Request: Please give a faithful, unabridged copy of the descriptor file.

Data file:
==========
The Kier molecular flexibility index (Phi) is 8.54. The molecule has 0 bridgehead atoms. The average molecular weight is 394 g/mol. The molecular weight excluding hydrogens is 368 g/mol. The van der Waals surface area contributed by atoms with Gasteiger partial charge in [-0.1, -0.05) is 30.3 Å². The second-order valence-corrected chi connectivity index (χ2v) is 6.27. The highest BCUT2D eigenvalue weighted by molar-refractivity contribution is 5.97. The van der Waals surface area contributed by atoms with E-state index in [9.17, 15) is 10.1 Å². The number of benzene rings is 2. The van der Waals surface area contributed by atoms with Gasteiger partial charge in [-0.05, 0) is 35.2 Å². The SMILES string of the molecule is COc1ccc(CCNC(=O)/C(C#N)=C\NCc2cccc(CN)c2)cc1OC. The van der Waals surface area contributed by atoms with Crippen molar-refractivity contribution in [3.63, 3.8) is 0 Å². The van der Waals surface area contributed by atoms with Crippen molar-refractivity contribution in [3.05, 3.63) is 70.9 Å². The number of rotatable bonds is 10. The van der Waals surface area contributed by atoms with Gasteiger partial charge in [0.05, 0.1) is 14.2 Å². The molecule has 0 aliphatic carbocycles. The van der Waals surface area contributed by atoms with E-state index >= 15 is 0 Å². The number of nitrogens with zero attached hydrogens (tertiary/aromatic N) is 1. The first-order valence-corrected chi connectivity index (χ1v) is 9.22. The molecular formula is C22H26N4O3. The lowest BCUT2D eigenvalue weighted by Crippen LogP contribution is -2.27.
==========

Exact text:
The Kier molecular flexibility index (Phi) is 8.54. The molecule has 0 bridgehead atoms. The average molecular weight is 394 g/mol. The molecular weight excluding hydrogens is 368 g/mol. The van der Waals surface area contributed by atoms with Gasteiger partial charge in [-0.1, -0.05) is 30.3 Å². The second-order valence-corrected chi connectivity index (χ2v) is 6.27. The highest BCUT2D eigenvalue weighted by molar-refractivity contribution is 5.97. The van der Waals surface area contributed by atoms with E-state index in [9.17, 15) is 10.1 Å². The number of benzene rings is 2. The van der Waals surface area contributed by atoms with Gasteiger partial charge in [-0.05, 0) is 35.2 Å². The SMILES string of the molecule is COc1ccc(CCNC(=O)/C(C#N)=C\NCc2cccc(CN)c2)cc1OC. The van der Waals surface area contributed by atoms with Crippen molar-refractivity contribution in [3.63, 3.8) is 0 Å². The van der Waals surface area contributed by atoms with Crippen molar-refractivity contribution in [3.05, 3.63) is 70.9 Å². The number of rotatable bonds is 10. The van der Waals surface area contributed by atoms with Gasteiger partial charge in [0.05, 0.1) is 14.2 Å². The molecule has 0 aliphatic carbocycles. The van der Waals surface area contributed by atoms with E-state index >= 15 is 0 Å². The number of nitrogens with zero attached hydrogens (tertiary/aromatic N) is 1. The first-order valence-corrected chi connectivity index (χ1v) is 9.22. The molecular formula is C22H26N4O3. The lowest BCUT2D eigenvalue weighted by Crippen LogP contribution is -2.27.